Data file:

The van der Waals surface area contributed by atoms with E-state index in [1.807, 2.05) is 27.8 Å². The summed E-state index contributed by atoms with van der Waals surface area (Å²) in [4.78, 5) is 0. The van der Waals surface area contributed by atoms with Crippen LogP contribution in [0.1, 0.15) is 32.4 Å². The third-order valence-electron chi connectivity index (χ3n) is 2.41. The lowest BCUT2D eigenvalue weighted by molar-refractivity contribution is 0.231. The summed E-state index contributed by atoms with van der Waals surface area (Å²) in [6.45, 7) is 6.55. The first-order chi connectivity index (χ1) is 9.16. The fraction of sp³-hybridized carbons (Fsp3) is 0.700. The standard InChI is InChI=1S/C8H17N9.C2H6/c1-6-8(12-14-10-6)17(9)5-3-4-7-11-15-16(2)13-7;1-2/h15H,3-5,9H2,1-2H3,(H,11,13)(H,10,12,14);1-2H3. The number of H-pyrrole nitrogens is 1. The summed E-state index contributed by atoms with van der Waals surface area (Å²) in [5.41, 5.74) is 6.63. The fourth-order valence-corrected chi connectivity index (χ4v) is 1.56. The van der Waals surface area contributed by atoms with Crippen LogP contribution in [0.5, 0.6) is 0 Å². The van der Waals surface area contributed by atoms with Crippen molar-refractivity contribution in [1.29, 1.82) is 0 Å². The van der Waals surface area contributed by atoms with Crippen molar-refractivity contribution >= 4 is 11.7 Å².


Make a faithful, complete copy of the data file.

The van der Waals surface area contributed by atoms with E-state index in [1.807, 2.05) is 27.8 Å². The summed E-state index contributed by atoms with van der Waals surface area (Å²) in [4.78, 5) is 0. The van der Waals surface area contributed by atoms with Crippen LogP contribution in [0.1, 0.15) is 32.4 Å². The third-order valence-electron chi connectivity index (χ3n) is 2.41. The lowest BCUT2D eigenvalue weighted by molar-refractivity contribution is 0.231. The summed E-state index contributed by atoms with van der Waals surface area (Å²) in [6.45, 7) is 6.55. The first-order chi connectivity index (χ1) is 9.16. The fraction of sp³-hybridized carbons (Fsp3) is 0.700. The standard InChI is InChI=1S/C8H17N9.C2H6/c1-6-8(12-14-10-6)17(9)5-3-4-7-11-15-16(2)13-7;1-2/h15H,3-5,9H2,1-2H3,(H,11,13)(H,10,12,14);1-2H3. The number of H-pyrrole nitrogens is 1. The summed E-state index contributed by atoms with van der Waals surface area (Å²) in [5.41, 5.74) is 6.63. The fourth-order valence-corrected chi connectivity index (χ4v) is 1.56. The van der Waals surface area contributed by atoms with Crippen LogP contribution in [0.5, 0.6) is 0 Å². The van der Waals surface area contributed by atoms with Crippen molar-refractivity contribution in [1.29, 1.82) is 0 Å². The van der Waals surface area contributed by atoms with Crippen molar-refractivity contribution >= 4 is 11.7 Å².